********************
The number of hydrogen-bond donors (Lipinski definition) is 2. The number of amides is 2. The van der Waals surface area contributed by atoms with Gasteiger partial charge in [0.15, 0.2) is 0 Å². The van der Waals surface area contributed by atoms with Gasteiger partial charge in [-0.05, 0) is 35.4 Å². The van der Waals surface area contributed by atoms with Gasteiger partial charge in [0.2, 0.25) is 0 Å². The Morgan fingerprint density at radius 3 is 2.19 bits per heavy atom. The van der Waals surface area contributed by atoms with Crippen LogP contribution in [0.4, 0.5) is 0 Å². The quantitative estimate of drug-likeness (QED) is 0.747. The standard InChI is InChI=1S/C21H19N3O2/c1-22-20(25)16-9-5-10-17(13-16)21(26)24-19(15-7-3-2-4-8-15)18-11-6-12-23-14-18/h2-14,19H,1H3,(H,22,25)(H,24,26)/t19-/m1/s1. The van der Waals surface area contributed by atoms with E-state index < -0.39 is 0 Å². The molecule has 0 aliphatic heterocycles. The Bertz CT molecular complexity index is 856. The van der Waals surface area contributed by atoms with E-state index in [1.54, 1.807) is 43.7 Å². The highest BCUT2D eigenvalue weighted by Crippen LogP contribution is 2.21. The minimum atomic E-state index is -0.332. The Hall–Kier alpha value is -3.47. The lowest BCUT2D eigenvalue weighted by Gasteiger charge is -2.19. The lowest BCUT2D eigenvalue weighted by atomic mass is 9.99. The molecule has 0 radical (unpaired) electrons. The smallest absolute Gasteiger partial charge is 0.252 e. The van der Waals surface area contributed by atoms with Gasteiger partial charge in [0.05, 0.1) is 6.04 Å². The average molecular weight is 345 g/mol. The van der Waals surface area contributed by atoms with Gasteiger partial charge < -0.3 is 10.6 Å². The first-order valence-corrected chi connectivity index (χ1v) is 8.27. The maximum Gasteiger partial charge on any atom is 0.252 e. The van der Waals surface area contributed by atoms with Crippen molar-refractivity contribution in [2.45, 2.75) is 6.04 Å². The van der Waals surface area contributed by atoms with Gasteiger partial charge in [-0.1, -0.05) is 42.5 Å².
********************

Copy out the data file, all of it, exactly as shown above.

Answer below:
The number of hydrogen-bond donors (Lipinski definition) is 2. The number of amides is 2. The van der Waals surface area contributed by atoms with Gasteiger partial charge in [0.15, 0.2) is 0 Å². The van der Waals surface area contributed by atoms with Gasteiger partial charge in [-0.05, 0) is 35.4 Å². The van der Waals surface area contributed by atoms with Gasteiger partial charge in [0.2, 0.25) is 0 Å². The Morgan fingerprint density at radius 3 is 2.19 bits per heavy atom. The van der Waals surface area contributed by atoms with Crippen LogP contribution in [0.4, 0.5) is 0 Å². The quantitative estimate of drug-likeness (QED) is 0.747. The standard InChI is InChI=1S/C21H19N3O2/c1-22-20(25)16-9-5-10-17(13-16)21(26)24-19(15-7-3-2-4-8-15)18-11-6-12-23-14-18/h2-14,19H,1H3,(H,22,25)(H,24,26)/t19-/m1/s1. The van der Waals surface area contributed by atoms with E-state index < -0.39 is 0 Å². The molecule has 0 aliphatic heterocycles. The Bertz CT molecular complexity index is 856. The van der Waals surface area contributed by atoms with E-state index in [1.54, 1.807) is 43.7 Å². The highest BCUT2D eigenvalue weighted by Crippen LogP contribution is 2.21. The minimum atomic E-state index is -0.332. The Hall–Kier alpha value is -3.47. The lowest BCUT2D eigenvalue weighted by Gasteiger charge is -2.19. The lowest BCUT2D eigenvalue weighted by atomic mass is 9.99. The molecule has 0 radical (unpaired) electrons. The smallest absolute Gasteiger partial charge is 0.252 e. The van der Waals surface area contributed by atoms with Gasteiger partial charge in [0.05, 0.1) is 6.04 Å². The average molecular weight is 345 g/mol. The van der Waals surface area contributed by atoms with Gasteiger partial charge < -0.3 is 10.6 Å². The first-order valence-corrected chi connectivity index (χ1v) is 8.27. The maximum Gasteiger partial charge on any atom is 0.252 e. The van der Waals surface area contributed by atoms with Crippen molar-refractivity contribution in [2.45, 2.75) is 6.04 Å². The van der Waals surface area contributed by atoms with Gasteiger partial charge in [-0.1, -0.05) is 42.5 Å².